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A Serendipitous Road to Service and Advocacy

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It was a bit of chance that led Julia Cunningham to Fordham and ultimately planted the seeds of her interest in education and advocacy. In between her undergraduate studies and her current position as a senior policy analyst at the Hunt Institute, she found identity, confidence, community—and a desire to channel her rural background and experiences into a career dedicated to improving opportunity and access for all.

Cunningham, who graduated from Fordham College at Rose Hill in 2013 with a B.A. in English, has been with the North Carolina-based Hunt Institute—a nonprofit dedicated to improving education policy—since 2018, after she earned a Master of Education degree from Harvard University’s Graduate School of Education. But it’s not the career she always envisioned for herself.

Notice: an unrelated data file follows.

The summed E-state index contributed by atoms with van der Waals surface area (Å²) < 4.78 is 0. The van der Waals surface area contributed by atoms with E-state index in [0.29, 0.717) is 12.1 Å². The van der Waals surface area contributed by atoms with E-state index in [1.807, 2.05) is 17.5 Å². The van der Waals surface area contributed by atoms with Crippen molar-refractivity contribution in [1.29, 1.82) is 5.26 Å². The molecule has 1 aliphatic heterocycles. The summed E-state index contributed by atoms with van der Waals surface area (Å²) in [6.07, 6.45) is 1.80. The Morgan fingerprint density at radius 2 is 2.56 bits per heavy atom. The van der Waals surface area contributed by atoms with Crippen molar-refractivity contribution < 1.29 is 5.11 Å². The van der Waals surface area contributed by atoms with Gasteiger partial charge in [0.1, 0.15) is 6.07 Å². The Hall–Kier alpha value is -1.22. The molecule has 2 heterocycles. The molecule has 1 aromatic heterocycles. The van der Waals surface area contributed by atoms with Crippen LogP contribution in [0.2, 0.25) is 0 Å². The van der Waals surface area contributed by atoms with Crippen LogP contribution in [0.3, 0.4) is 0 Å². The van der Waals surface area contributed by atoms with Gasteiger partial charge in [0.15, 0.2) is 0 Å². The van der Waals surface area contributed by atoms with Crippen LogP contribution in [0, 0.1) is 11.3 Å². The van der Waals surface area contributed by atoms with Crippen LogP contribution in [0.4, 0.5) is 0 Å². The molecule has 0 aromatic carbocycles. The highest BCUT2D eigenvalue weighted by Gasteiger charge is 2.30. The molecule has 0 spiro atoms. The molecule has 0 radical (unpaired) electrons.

Finding Her Right Place

Cunningham grew up in Cazenovia, a small town outside of Syracuse, New York, and played competitive ice hockey. She hoped her dedication to the sport would eventually earn her an athletic scholarship to attend college. One weekend, after meeting with a coach in Manhattan and not feeling the “the right vibe,” Cunningham and her father visited Fordham. Cunningham had heard of the school, and she wanted the long drive to have not been a total loss. It wasn’t. “We drove on campus and immediately both of us were like, ‘Oh, this is it. This is the place,’” Cunningham said. “And it immediately became my first choice.”